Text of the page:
5. The Eagles had one real weapon in the passing game Sunday. The Bears just couldn’t cover Zach Ertz and Wentz rarely misses a wide-open Ertz. He finished 9 for 103 with a 25-yard TD — his longest TD in five years. He broke some tackles and really was an impossible matchup. Nobody else on the Eagles had 40 receiving yards, so Ertz was really a one-man show. After catching just four passes over the last two weeks, it was huge to get him back involved.

6. I do not get Pederson’s obsession with Darren Sproles. The Eagles got the ball up 12 with two minutes left in the first half and Pederson just decided it was going to be Sproles’ drive. So Sanders and Jordan Howard, who have both been so productive, just sat and watched. After two Sproles runs and a Sproles drop, the Eagles punted and had to settle for that 12-0 lead. Sproles has had a tremendous career, but he’s 36, he hasn’t played in a month and he really hasn’t been a productive offensive player since 2016. Just don’t get it. At all.

7. Discouraging to see DeSean Jackson play a few snaps and then call it a day. After two months of rehab, the Eagles thought he was finally healthy enough to play, but he left the game after the first series and didn’t return. The Eagles said it’s precautionary, so maybe he’ll be back and good to go after the bye. But it’s concerning that the only real weapon the Eagles have in the receiving game can’t get healthy. As gifted as Jackson is, it’s clear the Eagles miscalculated when they made a 32-year-old speedster the centerpiece of their wide receiving corps.

8. Once again, the Eagles were able to put together a commanding drive late in the game when they really needed it. This one resulted in a field goal, not a touchdown, but the Eagles got the ball back with 8:39 left and a five-point lead and marched 74 yards in 16 plays and got a Jake Elliott field goal with just 25 seconds left. They did it in Buffalo last week and did it again Sunday. Great to see that no matter what inconsistencies they had throughout the game, they’re able to put it all together late when they have to and eat clock.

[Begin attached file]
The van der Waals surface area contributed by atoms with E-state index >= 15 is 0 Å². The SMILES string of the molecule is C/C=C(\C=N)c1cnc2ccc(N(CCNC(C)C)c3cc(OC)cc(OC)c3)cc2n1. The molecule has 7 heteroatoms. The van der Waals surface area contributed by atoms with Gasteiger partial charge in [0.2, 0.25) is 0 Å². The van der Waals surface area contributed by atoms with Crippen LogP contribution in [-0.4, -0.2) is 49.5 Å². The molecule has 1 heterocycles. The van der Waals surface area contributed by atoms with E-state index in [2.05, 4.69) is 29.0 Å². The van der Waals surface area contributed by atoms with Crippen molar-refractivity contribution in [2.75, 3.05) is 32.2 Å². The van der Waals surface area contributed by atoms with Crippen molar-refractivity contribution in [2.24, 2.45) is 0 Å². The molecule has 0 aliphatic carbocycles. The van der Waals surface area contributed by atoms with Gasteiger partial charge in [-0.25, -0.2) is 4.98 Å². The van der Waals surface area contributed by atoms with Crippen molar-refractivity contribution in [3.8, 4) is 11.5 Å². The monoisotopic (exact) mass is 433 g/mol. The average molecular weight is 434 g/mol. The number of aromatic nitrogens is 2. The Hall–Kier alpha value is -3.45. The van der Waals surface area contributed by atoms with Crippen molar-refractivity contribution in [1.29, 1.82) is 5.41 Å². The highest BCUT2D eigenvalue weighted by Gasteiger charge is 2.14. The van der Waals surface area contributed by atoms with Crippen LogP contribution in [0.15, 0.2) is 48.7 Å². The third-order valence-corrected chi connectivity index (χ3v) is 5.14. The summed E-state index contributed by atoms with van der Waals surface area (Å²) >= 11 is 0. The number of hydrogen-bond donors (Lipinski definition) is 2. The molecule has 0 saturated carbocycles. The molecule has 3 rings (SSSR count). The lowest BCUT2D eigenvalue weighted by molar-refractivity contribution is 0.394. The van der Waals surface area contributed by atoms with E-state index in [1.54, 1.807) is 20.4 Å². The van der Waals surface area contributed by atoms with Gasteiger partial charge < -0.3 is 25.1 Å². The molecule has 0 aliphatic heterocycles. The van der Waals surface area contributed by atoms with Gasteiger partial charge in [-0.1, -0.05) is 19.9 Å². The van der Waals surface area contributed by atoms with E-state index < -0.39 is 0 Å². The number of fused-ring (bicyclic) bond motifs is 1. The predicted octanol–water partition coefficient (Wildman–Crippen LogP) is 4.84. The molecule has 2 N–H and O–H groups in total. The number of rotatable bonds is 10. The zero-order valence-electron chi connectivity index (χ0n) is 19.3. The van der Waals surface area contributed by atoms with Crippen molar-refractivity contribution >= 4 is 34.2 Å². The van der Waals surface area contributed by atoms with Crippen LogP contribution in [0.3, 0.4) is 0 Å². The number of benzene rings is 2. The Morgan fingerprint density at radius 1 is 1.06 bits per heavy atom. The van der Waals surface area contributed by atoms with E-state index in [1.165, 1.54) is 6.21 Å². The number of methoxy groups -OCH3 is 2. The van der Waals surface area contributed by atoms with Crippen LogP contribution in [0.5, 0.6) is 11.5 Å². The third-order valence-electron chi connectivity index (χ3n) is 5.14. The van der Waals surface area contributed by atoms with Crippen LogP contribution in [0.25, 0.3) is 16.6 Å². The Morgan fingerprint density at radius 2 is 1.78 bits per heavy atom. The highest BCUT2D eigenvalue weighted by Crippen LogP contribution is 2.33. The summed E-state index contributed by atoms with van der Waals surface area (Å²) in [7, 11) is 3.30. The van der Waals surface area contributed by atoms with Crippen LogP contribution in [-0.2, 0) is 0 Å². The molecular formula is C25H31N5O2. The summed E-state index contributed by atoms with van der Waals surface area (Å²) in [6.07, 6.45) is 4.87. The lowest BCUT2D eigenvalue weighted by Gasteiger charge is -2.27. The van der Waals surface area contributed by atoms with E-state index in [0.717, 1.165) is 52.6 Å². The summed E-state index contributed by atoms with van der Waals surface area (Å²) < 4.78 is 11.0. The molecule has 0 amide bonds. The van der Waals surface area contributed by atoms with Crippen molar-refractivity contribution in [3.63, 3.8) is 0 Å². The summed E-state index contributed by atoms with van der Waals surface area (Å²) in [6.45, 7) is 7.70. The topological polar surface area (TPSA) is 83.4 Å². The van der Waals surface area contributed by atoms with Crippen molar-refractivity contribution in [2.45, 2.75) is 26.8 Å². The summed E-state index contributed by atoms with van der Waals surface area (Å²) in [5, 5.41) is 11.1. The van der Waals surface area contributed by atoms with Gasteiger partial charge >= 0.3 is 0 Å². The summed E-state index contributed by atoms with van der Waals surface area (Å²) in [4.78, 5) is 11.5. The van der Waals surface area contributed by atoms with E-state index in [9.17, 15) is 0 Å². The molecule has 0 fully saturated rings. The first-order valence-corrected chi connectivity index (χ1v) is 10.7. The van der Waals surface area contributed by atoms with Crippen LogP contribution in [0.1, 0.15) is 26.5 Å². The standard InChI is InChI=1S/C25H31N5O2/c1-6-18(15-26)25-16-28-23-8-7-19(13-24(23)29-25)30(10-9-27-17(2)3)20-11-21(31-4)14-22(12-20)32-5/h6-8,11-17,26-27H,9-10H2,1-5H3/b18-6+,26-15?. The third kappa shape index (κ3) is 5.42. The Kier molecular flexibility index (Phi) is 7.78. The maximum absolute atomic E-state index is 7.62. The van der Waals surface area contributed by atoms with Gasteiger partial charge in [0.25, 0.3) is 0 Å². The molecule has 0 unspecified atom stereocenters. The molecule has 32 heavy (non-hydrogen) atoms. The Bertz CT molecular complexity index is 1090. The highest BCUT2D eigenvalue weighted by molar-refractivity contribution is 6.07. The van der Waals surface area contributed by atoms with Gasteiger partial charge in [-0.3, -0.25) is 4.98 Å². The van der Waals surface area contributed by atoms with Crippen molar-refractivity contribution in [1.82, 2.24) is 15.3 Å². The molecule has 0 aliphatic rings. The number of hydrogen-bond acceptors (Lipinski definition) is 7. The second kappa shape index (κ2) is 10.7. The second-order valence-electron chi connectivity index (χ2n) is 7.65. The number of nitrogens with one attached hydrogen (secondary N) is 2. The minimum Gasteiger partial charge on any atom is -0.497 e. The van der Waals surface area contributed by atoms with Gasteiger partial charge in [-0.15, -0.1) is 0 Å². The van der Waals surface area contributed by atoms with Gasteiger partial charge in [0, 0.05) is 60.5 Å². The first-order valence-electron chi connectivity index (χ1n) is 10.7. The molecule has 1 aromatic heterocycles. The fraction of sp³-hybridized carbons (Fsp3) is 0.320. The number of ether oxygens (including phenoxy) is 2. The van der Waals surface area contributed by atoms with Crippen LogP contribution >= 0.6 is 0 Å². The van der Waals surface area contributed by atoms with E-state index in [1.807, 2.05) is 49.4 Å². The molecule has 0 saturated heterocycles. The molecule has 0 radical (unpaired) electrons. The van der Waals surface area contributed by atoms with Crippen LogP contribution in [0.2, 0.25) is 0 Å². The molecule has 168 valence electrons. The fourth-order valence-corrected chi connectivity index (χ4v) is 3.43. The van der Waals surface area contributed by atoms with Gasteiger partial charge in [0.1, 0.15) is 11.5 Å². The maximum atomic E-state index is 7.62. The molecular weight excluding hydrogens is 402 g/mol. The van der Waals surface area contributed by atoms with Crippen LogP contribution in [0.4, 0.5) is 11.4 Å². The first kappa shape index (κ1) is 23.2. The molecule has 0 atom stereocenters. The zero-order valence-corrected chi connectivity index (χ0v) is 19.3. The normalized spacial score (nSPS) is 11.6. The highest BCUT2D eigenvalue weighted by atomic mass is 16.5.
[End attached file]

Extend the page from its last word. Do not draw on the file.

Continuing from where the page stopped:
9. I don’t even know what to say about Alshon Jeffery. He obviously isn’t the player he once was, but this was as bad a game as I’ve ever seen a wide receiver play. He had at least three drops, two of them costing the Eagles important second-half third-down conversions. He looks lost out there. The Eagles made a huge financial investment in him, so he’s not going anywhere. Jeffery did make a huge third-down pickup on the final drive, so that’s something to build on. But he’s just been bad this year and worse Sunday. When you’re not getting anything from your other wideouts, you need Jeffery to be a heck of a lot better than this.

10. I thought Andre Dillard hung in there pretty well against Khalil Mack. That’s the toughest assignment yet for the rookie left tackle. Dillard has played well against speed rushers, but Mack is a power and speed guy, the kind of challenge Dillard has never seen. Mack wasn’t invisible, but he didn’t have any sacks and had one QB hit. Who knows when Jason Peters will be back. Who knows if Jason Peters will be back. This wasn’t a perfect performance by Dillard, but for his third career start? It was an encouraging one.

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Is this the year Jordan Mailata goes from project to player?

Is this the year Jordan Mailata goes from project to player?